Do you have sitting disease? | RMHP

If you’re like any average American, you’re spending on average 9.3 hours a day sitting. Sitting is so prevalent, accepted and common that we don’t even think twice about how long we sit for.

Doctors and research studies are connecting the dots between chronic diseases and sitting. The American Institute of Cancer Research reports as many as 49,000 cases of breast cancer and 43,000 cases of colon cancer are linked to a lack of physical activity. This shows the critical role that both activity and the lack of activity play in the development of cancer. There are many other sobering statistics that supports why sitting can be characterized as the “new smoking.”

To put the research in perspective: you wake up and make time to go to the gym. You spend 30 minutes walking briskly on the treadmill. You feel pretty good about yourself and you should, since you are part of the small 31 percent of adults who actually engage in any kind of regular physical activity. But the big question is what happens during the other 15 hours and 30 minutes that you spend awake? If you’re like most adults, you sit. You commute, you sit at your desk, you sit when you get home, you sit to relax with your family, you sit, sit, sit all day long. So even though you fit the traditional definition of being a physically active adult, you’re only active for actually three percent of the day. The remaining 97 percent of the time you’re sitting.

You can make one small change that will have a large impact on your overall health: add small breaks to stand or walk throughout your day. Recent research suggests that your risk of cancer goes down when you interrupt prolonged sitting with brief breaks of 1-2 minutes. Dr. Neville Owen of Australia’s Baker IDI Health and Diabetes Institute reports that breaks as short as one minute every hour can lower waist circumference, insulin resistance and inflammation.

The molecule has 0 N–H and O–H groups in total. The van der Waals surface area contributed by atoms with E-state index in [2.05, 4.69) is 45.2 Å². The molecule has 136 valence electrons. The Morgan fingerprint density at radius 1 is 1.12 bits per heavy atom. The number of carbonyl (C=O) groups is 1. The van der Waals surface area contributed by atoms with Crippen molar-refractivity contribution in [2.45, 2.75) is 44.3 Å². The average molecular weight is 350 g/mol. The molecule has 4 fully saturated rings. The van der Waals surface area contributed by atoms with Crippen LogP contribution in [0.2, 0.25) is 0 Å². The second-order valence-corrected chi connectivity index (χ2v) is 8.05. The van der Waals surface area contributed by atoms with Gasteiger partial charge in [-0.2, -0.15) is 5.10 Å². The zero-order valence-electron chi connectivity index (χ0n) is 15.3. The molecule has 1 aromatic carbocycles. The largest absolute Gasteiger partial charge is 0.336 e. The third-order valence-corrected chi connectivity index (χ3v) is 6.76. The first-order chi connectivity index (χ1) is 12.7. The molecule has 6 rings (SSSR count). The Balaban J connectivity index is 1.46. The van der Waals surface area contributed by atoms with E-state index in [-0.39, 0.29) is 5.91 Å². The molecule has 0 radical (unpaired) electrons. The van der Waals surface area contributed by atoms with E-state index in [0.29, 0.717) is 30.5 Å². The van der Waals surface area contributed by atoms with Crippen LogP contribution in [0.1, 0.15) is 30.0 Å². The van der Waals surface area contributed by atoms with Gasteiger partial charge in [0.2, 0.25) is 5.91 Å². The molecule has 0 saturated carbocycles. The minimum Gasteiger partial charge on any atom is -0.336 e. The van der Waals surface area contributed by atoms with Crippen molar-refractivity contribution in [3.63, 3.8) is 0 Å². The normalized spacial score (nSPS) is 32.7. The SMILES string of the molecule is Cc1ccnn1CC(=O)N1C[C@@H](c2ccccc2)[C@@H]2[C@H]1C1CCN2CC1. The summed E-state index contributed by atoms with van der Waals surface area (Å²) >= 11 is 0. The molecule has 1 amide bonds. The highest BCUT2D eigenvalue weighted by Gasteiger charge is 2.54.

This chart highlights the impact that regular small breaks can have in reducing risk:

sitting disease

(photo courtesy for the American Institute of Cancer Research)

Five Tips for Moving More

1-      Put a tickler on your calendar to remind you every 60 minutes to get up and take a short walk down the hall

2-      Make walking meetings a standard. Instead of sitting at the table discussing things, walk and talk.

3-      During all phone calls, stand up. If you can walk around your office.

4-      Stretch before you head to lunch.

5-      Take a walk after dinner

It’s time to get moving!

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